Composites are combinations of materials that produce properties inaccessible
in any one material. A classic example of a composite is fiberglass –
plastic fibers woven with glass to add strength to hockey sticks or the hull
of a boat. Unlike the well-established techniques for producing fiberglass and
other macroscale composites, however, there aren't general schemes available
for making nanoscale composites.
These transmission electron microscope images show (a) the original nanorod array of cadmium sulfide and (b) a composite made from cadmium sulfide and the chalcogenide copper sulfide. In the composite, nanoparticle ordering is maintained but spacing between the particles decreases.
Now, researchers at Berkeley
Lab's Molecular Foundry, in collaboration with researcher at the University
of California, Berkeley, have shown how nanocomposites with desired properties
can be designed and fabricated by first assembling nanocrystals and nanorods
coated with short organic molecules, called ligands. These ligands are then
replaced with clusters of metal chalcogenides, such as copper sulfide. As a
result, the clusters link to the nanocrystal or nanorod building blocks and
help create a stable nanocomposite. The team has applied this scheme to more
than 20 different combinations of materials, including close-packed nanocrystal
spheres for thermoelectric materials and vertically aligned nanorods for solar
“We're just starting to understand how combining materials on the
nanoscale can open up new possibilities for electronic properties and efficient
energy technologies,” said Delia Milliron, Director of the Inorganic Nanostructures
Facility at the Molecular Foundry. “This new process for fabricating inorganic
nanocomposites gives us unprecedented ability to tune composition and control
The researchers anticipate demand from users seeking this latest addition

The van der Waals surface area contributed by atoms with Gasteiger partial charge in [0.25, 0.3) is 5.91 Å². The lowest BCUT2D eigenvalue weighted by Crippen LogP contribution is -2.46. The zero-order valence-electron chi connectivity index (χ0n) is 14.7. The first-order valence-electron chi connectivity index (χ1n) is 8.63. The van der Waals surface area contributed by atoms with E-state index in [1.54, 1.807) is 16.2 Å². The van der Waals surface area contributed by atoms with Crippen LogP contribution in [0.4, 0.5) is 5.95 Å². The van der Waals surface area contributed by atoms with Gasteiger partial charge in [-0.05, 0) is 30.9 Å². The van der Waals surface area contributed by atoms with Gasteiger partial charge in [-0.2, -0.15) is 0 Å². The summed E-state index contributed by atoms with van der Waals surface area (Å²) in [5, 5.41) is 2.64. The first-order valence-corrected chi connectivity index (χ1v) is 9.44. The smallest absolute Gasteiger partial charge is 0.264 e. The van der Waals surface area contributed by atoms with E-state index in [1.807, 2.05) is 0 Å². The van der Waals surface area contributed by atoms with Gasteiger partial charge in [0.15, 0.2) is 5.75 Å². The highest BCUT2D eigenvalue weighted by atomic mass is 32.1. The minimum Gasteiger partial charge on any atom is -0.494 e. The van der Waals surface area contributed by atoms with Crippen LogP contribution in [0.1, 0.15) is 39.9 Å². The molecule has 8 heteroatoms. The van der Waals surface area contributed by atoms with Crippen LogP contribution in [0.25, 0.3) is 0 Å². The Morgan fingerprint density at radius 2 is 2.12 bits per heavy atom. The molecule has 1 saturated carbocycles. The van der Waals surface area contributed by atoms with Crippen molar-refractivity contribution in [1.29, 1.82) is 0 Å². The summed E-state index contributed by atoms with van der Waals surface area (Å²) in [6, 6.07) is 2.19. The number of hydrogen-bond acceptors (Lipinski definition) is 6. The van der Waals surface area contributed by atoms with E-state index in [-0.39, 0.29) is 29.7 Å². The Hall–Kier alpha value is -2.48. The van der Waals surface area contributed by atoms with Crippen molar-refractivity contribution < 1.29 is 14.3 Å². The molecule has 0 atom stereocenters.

to the Foundry's arsenal of materials synthesis capabilities, as this
mix-and-match approach to nanocomposites could be used in an infinite list of
applications, including materials for such popular uses as battery electrodes,
photovoltaics and electronic data storage.
“The beauty of our method is not just the flexibility of compositions
that can be achieved, but the ease with which this can be done. No specialized
equipment is required, a variety of substrates can be used and the process is
scalable,” said Ravisubhash Tangirala, a Foundry post-doctoral researcher
working with Milliron.
A paper reporting this researcher titled, “Modular inorganic nanocomposites
by conversion of nanocrystal superlattices,” appears in the journal Angewandte
Chemie International Edition and is available in Angewandte Chemie International
Edition online. Co-authoring the paper with Milliron and Tangirala were Jessy
Baker and Paul Alivisatos.
Portions of this work at the Molecular Foundry were supported by DOE's
Office of Science.
The Molecular Foundry is one of the five DOE Nanoscale Science Research Centers
(NSRCs), premier national user facilities for interdisciplinary research at
the nanoscale. Together the NSRCs comprise a suite of complementary facilities
that provide researchers with state-of-the-art capabilities to fabricate, process,
characterize and model nanoscale materials, and constitute the largest infrastructure
investment of the National Nanotechnology Initiative. The NSRCs are located
at DOE's Argonne, Brookhaven, Lawrence Berkeley, Oak Ridge and Sandia
and Los Alamos National Laboratories. For more information about the DOE NSRCs,
please visit http://nano.energy.gov.
Berkeley Lab is a U.S. Department of Energy national laboratory located in
Berkeley, California. It conducts unclassified scientific research and is managed
by the University of California. Visit our website at http://www.lbl.gov.